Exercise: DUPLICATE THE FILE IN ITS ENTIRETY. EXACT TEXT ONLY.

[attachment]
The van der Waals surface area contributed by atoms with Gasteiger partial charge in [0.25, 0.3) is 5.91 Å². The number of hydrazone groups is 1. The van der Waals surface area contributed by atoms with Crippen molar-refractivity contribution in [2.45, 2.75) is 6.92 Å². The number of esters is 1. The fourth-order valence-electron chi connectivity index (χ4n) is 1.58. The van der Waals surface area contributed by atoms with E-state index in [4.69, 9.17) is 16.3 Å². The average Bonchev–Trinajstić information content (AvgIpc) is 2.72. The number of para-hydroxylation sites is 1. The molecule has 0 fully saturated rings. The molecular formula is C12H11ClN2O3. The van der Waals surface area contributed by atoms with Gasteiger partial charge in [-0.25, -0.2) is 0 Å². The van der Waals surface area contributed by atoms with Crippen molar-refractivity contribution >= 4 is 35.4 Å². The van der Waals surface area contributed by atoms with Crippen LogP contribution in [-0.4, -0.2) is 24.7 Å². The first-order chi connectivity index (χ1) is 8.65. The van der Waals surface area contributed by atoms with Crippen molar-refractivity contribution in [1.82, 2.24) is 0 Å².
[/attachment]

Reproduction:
The van der Waals surface area contributed by atoms with Gasteiger partial charge in [0.25, 0.3) is 5.91 Å². The number of hydrazone groups is 1. The van der Waals surface area contributed by atoms with Crippen molar-refractivity contribution in [2.45, 2.75) is 6.92 Å². The number of esters is 1. The fourth-order valence-electron chi connectivity index (χ4n) is 1.58. The van der Waals surface area contributed by atoms with E-state index in [4.69, 9.17) is 16.3 Å². The average Bonchev–Trinajstić information content (AvgIpc) is 2.72. The number of para-hydroxylation sites is 1. The molecule has 0 fully saturated rings. The molecular formula is C12H11ClN2O3. The van der Waals surface area contributed by atoms with Gasteiger partial charge in [-0.25, -0.2) is 0 Å². The van der Waals surface area contributed by atoms with Crippen molar-refractivity contribution >= 4 is 35.4 Å². The van der Waals surface area contributed by atoms with Crippen LogP contribution in [-0.4, -0.2) is 24.7 Å². The first-order chi connectivity index (χ1) is 8.65. The van der Waals surface area contributed by atoms with Crippen molar-refractivity contribution in [1.82, 2.24) is 0 Å².